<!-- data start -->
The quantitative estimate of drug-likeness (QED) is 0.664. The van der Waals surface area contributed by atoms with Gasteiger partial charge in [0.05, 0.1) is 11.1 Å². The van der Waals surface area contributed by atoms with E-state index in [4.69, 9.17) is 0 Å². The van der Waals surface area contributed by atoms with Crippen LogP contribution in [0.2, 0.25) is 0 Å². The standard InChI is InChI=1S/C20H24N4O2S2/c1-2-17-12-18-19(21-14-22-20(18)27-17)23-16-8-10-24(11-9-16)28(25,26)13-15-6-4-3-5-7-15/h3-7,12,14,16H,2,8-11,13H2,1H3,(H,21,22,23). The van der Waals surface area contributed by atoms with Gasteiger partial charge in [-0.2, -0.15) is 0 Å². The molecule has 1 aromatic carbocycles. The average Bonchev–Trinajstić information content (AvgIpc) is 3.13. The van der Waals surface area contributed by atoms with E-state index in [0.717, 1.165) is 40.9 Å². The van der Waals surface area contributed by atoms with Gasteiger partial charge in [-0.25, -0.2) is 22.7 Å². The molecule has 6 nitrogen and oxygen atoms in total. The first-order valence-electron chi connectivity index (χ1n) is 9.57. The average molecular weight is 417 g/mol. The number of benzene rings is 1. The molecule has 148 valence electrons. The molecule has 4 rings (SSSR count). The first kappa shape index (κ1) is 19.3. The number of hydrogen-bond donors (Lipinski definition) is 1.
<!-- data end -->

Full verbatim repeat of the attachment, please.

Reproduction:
The quantitative estimate of drug-likeness (QED) is 0.664. The van der Waals surface area contributed by atoms with Gasteiger partial charge in [0.05, 0.1) is 11.1 Å². The van der Waals surface area contributed by atoms with E-state index in [4.69, 9.17) is 0 Å². The van der Waals surface area contributed by atoms with Crippen LogP contribution in [0.2, 0.25) is 0 Å². The standard InChI is InChI=1S/C20H24N4O2S2/c1-2-17-12-18-19(21-14-22-20(18)27-17)23-16-8-10-24(11-9-16)28(25,26)13-15-6-4-3-5-7-15/h3-7,12,14,16H,2,8-11,13H2,1H3,(H,21,22,23). The van der Waals surface area contributed by atoms with Gasteiger partial charge in [-0.2, -0.15) is 0 Å². The molecule has 1 aromatic carbocycles. The average Bonchev–Trinajstić information content (AvgIpc) is 3.13. The van der Waals surface area contributed by atoms with E-state index in [0.717, 1.165) is 40.9 Å². The van der Waals surface area contributed by atoms with Gasteiger partial charge in [-0.25, -0.2) is 22.7 Å². The molecule has 6 nitrogen and oxygen atoms in total. The first-order valence-electron chi connectivity index (χ1n) is 9.57. The average molecular weight is 417 g/mol. The number of benzene rings is 1. The molecule has 148 valence electrons. The molecule has 4 rings (SSSR count). The first kappa shape index (κ1) is 19.3. The number of hydrogen-bond donors (Lipinski definition) is 1.